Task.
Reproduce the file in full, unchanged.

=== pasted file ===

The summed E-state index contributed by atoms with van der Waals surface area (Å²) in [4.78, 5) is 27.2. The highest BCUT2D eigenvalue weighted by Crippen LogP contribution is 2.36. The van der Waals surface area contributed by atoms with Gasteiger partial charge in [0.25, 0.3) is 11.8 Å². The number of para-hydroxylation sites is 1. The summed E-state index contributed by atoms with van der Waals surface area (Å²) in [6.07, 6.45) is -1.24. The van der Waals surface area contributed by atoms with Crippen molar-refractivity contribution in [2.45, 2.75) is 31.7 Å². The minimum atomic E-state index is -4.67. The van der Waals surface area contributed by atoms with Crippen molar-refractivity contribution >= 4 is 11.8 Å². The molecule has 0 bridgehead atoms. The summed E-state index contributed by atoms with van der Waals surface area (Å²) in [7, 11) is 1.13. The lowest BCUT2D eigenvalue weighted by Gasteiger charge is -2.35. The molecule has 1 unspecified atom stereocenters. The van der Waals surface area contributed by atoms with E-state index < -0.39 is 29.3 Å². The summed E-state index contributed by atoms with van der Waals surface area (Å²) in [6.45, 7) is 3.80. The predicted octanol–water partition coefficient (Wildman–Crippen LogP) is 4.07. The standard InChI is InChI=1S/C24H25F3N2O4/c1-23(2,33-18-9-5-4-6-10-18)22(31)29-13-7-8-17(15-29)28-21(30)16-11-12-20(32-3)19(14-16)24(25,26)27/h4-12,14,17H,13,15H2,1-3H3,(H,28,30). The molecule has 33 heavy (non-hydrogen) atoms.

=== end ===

The summed E-state index contributed by atoms with van der Waals surface area (Å²) in [4.78, 5) is 27.2. The highest BCUT2D eigenvalue weighted by Crippen LogP contribution is 2.36. The van der Waals surface area contributed by atoms with Gasteiger partial charge in [0.25, 0.3) is 11.8 Å². The number of para-hydroxylation sites is 1. The summed E-state index contributed by atoms with van der Waals surface area (Å²) in [6.07, 6.45) is -1.24. The van der Waals surface area contributed by atoms with Crippen molar-refractivity contribution in [2.45, 2.75) is 31.7 Å². The minimum atomic E-state index is -4.67. The van der Waals surface area contributed by atoms with Crippen molar-refractivity contribution >= 4 is 11.8 Å². The molecule has 0 bridgehead atoms. The summed E-state index contributed by atoms with van der Waals surface area (Å²) in [7, 11) is 1.13. The lowest BCUT2D eigenvalue weighted by Gasteiger charge is -2.35. The molecule has 1 unspecified atom stereocenters. The van der Waals surface area contributed by atoms with E-state index < -0.39 is 29.3 Å². The summed E-state index contributed by atoms with van der Waals surface area (Å²) in [6.45, 7) is 3.80. The predicted octanol–water partition coefficient (Wildman–Crippen LogP) is 4.07. The standard InChI is InChI=1S/C24H25F3N2O4/c1-23(2,33-18-9-5-4-6-10-18)22(31)29-13-7-8-17(15-29)28-21(30)16-11-12-20(32-3)19(14-16)24(25,26)27/h4-12,14,17H,13,15H2,1-3H3,(H,28,30). The molecule has 33 heavy (non-hydrogen) atoms.